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What is a Beaded Panel?

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  • Written By: Sheri Cyprus
  • Edited By: Heather Bailey
  • Last Modified Date: 07 September 2016
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The term beaded panel can mean different things. It could refer to a curtain made up of strands of beaded strings, or it may mean decorative elements added to drapery panels. Another interpretation of the term is beaded wainscoting. Beaded wainscoting, or beadboard, is wood paneling made up of strips placed together vertically; it doesn't contain decorative beads of any type. Traditionally, beadboard paneling is used in bathrooms; it's placed on walls a little higher up than the center.

A bathroom beaded panel, or wainscoting, of board usually has both a horizontal section, or footboard, near the floor and a molding topper, or chair rail. Beadboard panels are almost always painted white. They give a classic, old-fashioned appeal to bathrooms with country decor features such as a claw-foot bathtub. Some country-style kitchens also feature beadboard in the eat-in area on walls that surround space meant for a table and chairs; this wood strip paneling is popular for ceilings, as it adds texture and quaint flavor to rustic decors.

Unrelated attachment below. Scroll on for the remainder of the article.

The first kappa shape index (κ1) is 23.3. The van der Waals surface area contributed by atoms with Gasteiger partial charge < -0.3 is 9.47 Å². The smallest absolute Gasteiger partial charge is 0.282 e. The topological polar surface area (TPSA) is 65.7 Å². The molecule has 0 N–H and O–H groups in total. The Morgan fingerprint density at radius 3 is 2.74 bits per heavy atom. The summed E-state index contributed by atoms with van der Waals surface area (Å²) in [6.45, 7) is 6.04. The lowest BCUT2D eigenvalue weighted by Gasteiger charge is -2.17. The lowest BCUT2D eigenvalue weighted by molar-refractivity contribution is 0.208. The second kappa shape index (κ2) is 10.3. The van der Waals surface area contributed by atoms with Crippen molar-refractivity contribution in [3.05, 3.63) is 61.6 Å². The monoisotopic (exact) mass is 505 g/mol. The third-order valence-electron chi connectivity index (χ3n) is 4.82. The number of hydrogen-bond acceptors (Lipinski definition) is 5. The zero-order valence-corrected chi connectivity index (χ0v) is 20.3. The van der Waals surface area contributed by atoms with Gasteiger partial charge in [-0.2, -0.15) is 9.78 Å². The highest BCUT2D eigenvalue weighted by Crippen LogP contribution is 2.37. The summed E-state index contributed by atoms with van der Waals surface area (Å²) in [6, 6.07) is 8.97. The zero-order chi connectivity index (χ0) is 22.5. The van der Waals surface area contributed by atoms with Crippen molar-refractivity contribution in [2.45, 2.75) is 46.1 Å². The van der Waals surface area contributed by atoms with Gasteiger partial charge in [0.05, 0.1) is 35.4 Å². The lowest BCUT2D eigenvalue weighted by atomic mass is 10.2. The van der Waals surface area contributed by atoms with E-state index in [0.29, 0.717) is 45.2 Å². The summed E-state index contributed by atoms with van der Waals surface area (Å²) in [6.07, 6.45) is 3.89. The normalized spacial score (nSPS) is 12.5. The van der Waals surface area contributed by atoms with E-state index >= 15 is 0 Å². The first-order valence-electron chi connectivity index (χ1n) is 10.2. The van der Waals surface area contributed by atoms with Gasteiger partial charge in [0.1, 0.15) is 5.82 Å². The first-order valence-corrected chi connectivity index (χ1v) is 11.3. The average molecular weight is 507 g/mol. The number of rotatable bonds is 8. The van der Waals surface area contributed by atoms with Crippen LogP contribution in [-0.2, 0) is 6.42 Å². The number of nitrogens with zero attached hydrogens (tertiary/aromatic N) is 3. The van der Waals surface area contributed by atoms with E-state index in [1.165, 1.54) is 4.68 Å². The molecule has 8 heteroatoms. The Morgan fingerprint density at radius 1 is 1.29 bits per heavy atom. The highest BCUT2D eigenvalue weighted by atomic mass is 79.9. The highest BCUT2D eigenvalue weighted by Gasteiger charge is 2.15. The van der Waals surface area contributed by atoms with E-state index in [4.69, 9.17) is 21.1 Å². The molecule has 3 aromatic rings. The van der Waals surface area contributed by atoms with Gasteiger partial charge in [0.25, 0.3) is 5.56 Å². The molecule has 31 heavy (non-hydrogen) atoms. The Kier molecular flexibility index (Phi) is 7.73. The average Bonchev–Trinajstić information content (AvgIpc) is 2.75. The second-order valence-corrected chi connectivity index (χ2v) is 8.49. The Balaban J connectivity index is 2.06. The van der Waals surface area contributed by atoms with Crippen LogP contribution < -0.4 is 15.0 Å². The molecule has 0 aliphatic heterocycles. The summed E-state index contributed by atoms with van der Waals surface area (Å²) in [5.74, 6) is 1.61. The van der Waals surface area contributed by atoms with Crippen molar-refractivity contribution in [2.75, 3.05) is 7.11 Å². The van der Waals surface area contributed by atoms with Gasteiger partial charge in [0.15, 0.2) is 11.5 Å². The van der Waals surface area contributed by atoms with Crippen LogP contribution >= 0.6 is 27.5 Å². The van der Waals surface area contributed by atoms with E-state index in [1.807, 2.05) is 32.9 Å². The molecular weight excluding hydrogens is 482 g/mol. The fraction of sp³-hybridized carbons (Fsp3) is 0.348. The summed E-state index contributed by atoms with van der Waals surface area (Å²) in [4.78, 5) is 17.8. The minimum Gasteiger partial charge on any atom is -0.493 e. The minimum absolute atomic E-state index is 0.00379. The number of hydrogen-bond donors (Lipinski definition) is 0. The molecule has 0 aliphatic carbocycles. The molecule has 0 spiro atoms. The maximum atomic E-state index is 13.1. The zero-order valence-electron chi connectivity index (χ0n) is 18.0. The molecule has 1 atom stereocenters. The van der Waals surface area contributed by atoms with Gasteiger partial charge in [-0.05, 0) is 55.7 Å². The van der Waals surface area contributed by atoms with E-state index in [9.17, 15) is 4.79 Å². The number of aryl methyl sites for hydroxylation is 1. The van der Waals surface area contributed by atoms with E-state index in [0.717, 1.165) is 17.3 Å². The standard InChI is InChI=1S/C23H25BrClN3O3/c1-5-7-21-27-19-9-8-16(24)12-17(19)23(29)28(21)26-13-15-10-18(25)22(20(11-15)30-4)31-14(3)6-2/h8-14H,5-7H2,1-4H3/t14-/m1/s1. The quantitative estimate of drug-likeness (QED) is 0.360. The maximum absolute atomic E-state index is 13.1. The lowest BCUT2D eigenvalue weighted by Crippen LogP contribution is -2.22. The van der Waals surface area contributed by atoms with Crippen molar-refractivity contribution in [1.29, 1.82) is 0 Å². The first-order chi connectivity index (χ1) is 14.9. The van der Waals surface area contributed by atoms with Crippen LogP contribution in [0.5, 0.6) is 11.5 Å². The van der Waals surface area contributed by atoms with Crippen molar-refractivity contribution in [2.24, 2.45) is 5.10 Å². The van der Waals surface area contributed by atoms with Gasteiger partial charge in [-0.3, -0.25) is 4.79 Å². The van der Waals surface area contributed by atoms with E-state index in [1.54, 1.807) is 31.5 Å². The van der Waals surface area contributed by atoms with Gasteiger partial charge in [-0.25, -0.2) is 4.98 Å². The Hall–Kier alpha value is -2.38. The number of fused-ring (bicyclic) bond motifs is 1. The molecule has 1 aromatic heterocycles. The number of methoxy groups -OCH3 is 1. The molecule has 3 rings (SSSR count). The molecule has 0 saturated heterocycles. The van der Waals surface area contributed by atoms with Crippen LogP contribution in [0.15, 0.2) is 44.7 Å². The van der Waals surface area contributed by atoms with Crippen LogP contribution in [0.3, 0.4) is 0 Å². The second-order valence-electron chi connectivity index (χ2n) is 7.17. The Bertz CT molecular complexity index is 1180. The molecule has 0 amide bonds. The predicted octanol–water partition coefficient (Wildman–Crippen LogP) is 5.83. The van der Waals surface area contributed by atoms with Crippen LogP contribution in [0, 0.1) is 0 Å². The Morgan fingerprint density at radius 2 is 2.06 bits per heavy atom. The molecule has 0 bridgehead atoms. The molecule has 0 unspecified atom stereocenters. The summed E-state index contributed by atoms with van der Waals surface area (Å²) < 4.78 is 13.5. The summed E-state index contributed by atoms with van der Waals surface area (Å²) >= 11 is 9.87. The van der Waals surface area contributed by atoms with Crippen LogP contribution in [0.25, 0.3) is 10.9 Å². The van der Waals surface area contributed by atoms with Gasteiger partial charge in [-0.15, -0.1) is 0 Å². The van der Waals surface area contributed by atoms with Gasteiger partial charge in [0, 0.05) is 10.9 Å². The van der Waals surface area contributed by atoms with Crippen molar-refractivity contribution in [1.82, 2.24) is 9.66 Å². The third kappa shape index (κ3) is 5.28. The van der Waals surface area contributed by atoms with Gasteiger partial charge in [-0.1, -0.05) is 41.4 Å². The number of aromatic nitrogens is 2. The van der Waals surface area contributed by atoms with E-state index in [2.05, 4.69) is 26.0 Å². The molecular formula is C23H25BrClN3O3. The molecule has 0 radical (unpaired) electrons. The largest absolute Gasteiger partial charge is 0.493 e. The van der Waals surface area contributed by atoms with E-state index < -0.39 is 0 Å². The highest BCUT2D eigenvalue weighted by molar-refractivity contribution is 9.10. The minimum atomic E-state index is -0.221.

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Unlike beaded wainscoting panels used on walls and ceilings, beaded curtains as well as drapery include decorative beads. The beads may be made of any material, such as plastic, glass or metal; they may be expensive and artistic or mass produced. Beaded panel curtains sold commercially are usually made of inexpensive plastic beads cheaply fused together in strands rather than strung separately. Numerous strands are attached to a bar made to install at the top of an interior doorway. This type of curtain was popular in the 1960s, but isn't usually considered stylish today unless new versions of it become trendy for a short time.

Window treatments such as a beaded valance tend to feature elegant beads which may have the look of crystals or pearls. The beads are often hand sewn on random areas of a panel of luxurious fabric such as satin or velvet. The beaded panel is then draped over metal or other fittings at the top of a window to create a valance. Valances refer to horizontal curtain toppers; they can be soft sweeps of fabric or wooden structures covered with textiles.

Beaded panels of vertical-hanging drapes may appear under a valance. The beads should be tastefully added to drapery fabrics or the look may be tacky or gaudy rather than elegant. Cloth window curtain panels may feature a simple trim of beaded fringe to add style without going overboard.

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